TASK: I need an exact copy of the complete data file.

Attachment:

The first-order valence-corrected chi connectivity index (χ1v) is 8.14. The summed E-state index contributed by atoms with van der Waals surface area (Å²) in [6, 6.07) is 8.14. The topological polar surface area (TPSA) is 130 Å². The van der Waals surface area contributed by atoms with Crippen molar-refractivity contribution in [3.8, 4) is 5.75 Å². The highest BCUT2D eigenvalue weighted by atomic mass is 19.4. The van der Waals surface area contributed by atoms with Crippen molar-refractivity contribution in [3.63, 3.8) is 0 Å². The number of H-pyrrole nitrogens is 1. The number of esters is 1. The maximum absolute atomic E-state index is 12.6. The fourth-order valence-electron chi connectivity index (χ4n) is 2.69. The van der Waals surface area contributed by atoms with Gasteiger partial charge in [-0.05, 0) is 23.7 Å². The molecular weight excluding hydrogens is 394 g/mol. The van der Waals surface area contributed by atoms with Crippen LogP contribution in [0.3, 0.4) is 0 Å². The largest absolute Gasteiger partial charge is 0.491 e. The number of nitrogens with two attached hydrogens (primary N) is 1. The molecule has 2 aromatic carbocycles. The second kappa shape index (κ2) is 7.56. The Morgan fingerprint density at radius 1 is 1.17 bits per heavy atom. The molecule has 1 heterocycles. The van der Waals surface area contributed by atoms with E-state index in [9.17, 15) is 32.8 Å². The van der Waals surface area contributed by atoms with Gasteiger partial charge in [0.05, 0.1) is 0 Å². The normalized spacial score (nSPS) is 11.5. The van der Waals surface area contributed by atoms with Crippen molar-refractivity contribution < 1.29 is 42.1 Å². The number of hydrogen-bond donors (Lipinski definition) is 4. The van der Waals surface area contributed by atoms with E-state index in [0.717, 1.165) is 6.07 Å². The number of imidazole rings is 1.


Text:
The first-order valence-corrected chi connectivity index (χ1v) is 8.14. The summed E-state index contributed by atoms with van der Waals surface area (Å²) in [6, 6.07) is 8.14. The topological polar surface area (TPSA) is 130 Å². The van der Waals surface area contributed by atoms with Crippen molar-refractivity contribution in [3.8, 4) is 5.75 Å². The highest BCUT2D eigenvalue weighted by atomic mass is 19.4. The van der Waals surface area contributed by atoms with Crippen molar-refractivity contribution in [3.63, 3.8) is 0 Å². The number of H-pyrrole nitrogens is 1. The number of esters is 1. The maximum absolute atomic E-state index is 12.6. The fourth-order valence-electron chi connectivity index (χ4n) is 2.69. The van der Waals surface area contributed by atoms with Gasteiger partial charge in [-0.05, 0) is 23.7 Å². The molecular weight excluding hydrogens is 394 g/mol. The van der Waals surface area contributed by atoms with Crippen LogP contribution in [0.3, 0.4) is 0 Å². The largest absolute Gasteiger partial charge is 0.491 e. The number of nitrogens with two attached hydrogens (primary N) is 1. The molecule has 2 aromatic carbocycles. The second kappa shape index (κ2) is 7.56. The Morgan fingerprint density at radius 1 is 1.17 bits per heavy atom. The molecule has 1 heterocycles. The van der Waals surface area contributed by atoms with E-state index in [9.17, 15) is 32.8 Å². The van der Waals surface area contributed by atoms with Gasteiger partial charge in [0.05, 0.1) is 0 Å². The normalized spacial score (nSPS) is 11.5. The van der Waals surface area contributed by atoms with Crippen molar-refractivity contribution < 1.29 is 42.1 Å². The number of hydrogen-bond donors (Lipinski definition) is 4. The van der Waals surface area contributed by atoms with E-state index in [0.717, 1.165) is 6.07 Å². The number of imidazole rings is 1.